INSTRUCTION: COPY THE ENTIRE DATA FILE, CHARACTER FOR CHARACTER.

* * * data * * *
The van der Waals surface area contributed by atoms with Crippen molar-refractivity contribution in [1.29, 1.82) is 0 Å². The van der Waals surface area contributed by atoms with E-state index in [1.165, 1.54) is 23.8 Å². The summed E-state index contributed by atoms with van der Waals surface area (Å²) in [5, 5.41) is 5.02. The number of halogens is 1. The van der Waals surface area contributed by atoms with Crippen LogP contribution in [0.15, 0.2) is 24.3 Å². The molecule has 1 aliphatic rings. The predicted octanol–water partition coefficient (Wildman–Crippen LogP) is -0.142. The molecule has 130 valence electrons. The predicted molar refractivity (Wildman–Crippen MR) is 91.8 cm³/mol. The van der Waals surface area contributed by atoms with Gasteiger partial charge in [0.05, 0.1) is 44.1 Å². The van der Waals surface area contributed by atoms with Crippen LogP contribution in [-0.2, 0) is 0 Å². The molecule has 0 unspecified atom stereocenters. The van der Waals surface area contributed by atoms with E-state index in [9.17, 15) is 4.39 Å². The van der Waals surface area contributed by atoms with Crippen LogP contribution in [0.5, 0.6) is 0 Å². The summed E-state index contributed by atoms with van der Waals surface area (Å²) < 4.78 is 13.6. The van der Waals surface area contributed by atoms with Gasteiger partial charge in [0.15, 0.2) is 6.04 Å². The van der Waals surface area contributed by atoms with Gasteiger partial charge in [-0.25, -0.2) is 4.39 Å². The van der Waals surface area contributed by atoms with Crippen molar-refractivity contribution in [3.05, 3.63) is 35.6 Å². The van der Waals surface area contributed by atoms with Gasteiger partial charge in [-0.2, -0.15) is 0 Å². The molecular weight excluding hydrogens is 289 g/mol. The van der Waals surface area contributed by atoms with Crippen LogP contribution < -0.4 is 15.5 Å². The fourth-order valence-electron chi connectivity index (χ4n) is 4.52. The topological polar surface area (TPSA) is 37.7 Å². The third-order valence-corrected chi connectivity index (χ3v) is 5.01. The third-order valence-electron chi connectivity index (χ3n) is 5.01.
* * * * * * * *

The van der Waals surface area contributed by atoms with Crippen molar-refractivity contribution in [1.29, 1.82) is 0 Å². The van der Waals surface area contributed by atoms with E-state index in [1.165, 1.54) is 23.8 Å². The summed E-state index contributed by atoms with van der Waals surface area (Å²) in [5, 5.41) is 5.02. The number of halogens is 1. The van der Waals surface area contributed by atoms with Crippen LogP contribution in [0.15, 0.2) is 24.3 Å². The molecule has 1 aliphatic rings. The predicted octanol–water partition coefficient (Wildman–Crippen LogP) is -0.142. The molecule has 130 valence electrons. The predicted molar refractivity (Wildman–Crippen MR) is 91.8 cm³/mol. The van der Waals surface area contributed by atoms with Gasteiger partial charge in [0.05, 0.1) is 44.1 Å². The van der Waals surface area contributed by atoms with Crippen LogP contribution in [-0.2, 0) is 0 Å². The molecule has 0 unspecified atom stereocenters. The van der Waals surface area contributed by atoms with E-state index in [9.17, 15) is 4.39 Å². The van der Waals surface area contributed by atoms with Crippen LogP contribution in [0.5, 0.6) is 0 Å². The summed E-state index contributed by atoms with van der Waals surface area (Å²) < 4.78 is 13.6. The van der Waals surface area contributed by atoms with Gasteiger partial charge in [0.15, 0.2) is 6.04 Å². The van der Waals surface area contributed by atoms with Gasteiger partial charge in [-0.25, -0.2) is 4.39 Å². The van der Waals surface area contributed by atoms with Crippen molar-refractivity contribution in [3.05, 3.63) is 35.6 Å². The van der Waals surface area contributed by atoms with Gasteiger partial charge in [-0.2, -0.15) is 0 Å². The molecular weight excluding hydrogens is 289 g/mol. The van der Waals surface area contributed by atoms with Crippen LogP contribution < -0.4 is 15.5 Å². The fourth-order valence-electron chi connectivity index (χ4n) is 4.52. The topological polar surface area (TPSA) is 37.7 Å². The third-order valence-corrected chi connectivity index (χ3v) is 5.01. The third-order valence-electron chi connectivity index (χ3n) is 5.01.